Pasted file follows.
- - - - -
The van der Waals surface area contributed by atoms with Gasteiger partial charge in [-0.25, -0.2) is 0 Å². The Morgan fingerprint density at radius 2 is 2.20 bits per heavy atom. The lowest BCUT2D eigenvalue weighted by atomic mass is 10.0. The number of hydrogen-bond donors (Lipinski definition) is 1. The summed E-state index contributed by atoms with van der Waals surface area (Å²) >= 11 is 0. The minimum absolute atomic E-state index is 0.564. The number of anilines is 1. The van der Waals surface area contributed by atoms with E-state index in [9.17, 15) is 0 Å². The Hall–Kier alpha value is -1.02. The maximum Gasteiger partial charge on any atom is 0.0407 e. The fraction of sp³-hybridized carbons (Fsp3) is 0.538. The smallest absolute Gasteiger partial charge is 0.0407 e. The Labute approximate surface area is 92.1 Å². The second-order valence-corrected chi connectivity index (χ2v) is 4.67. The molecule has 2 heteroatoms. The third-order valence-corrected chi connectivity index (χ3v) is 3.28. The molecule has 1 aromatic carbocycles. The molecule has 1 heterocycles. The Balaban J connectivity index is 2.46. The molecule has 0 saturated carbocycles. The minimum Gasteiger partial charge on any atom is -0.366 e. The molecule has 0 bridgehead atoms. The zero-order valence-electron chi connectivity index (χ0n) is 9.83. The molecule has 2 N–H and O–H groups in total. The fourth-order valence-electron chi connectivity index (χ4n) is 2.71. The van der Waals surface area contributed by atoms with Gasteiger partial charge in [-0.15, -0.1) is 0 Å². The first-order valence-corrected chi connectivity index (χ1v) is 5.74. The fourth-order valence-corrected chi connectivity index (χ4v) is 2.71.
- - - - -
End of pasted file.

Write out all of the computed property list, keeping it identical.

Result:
The van der Waals surface area contributed by atoms with Gasteiger partial charge in [-0.25, -0.2) is 0 Å². The Morgan fingerprint density at radius 2 is 2.20 bits per heavy atom. The lowest BCUT2D eigenvalue weighted by atomic mass is 10.0. The number of hydrogen-bond donors (Lipinski definition) is 1. The summed E-state index contributed by atoms with van der Waals surface area (Å²) >= 11 is 0. The minimum absolute atomic E-state index is 0.564. The number of anilines is 1. The van der Waals surface area contributed by atoms with E-state index in [9.17, 15) is 0 Å². The Hall–Kier alpha value is -1.02. The maximum Gasteiger partial charge on any atom is 0.0407 e. The fraction of sp³-hybridized carbons (Fsp3) is 0.538. The smallest absolute Gasteiger partial charge is 0.0407 e. The Labute approximate surface area is 92.1 Å². The second-order valence-corrected chi connectivity index (χ2v) is 4.67. The molecule has 2 heteroatoms. The third-order valence-corrected chi connectivity index (χ3v) is 3.28. The molecule has 1 aromatic carbocycles. The molecule has 1 heterocycles. The Balaban J connectivity index is 2.46. The molecule has 0 saturated carbocycles. The minimum Gasteiger partial charge on any atom is -0.366 e. The molecule has 0 bridgehead atoms. The zero-order valence-electron chi connectivity index (χ0n) is 9.83. The molecule has 2 N–H and O–H groups in total. The fourth-order valence-electron chi connectivity index (χ4n) is 2.71. The van der Waals surface area contributed by atoms with Gasteiger partial charge in [-0.15, -0.1) is 0 Å². The first-order valence-corrected chi connectivity index (χ1v) is 5.74. The fourth-order valence-corrected chi connectivity index (χ4v) is 2.71.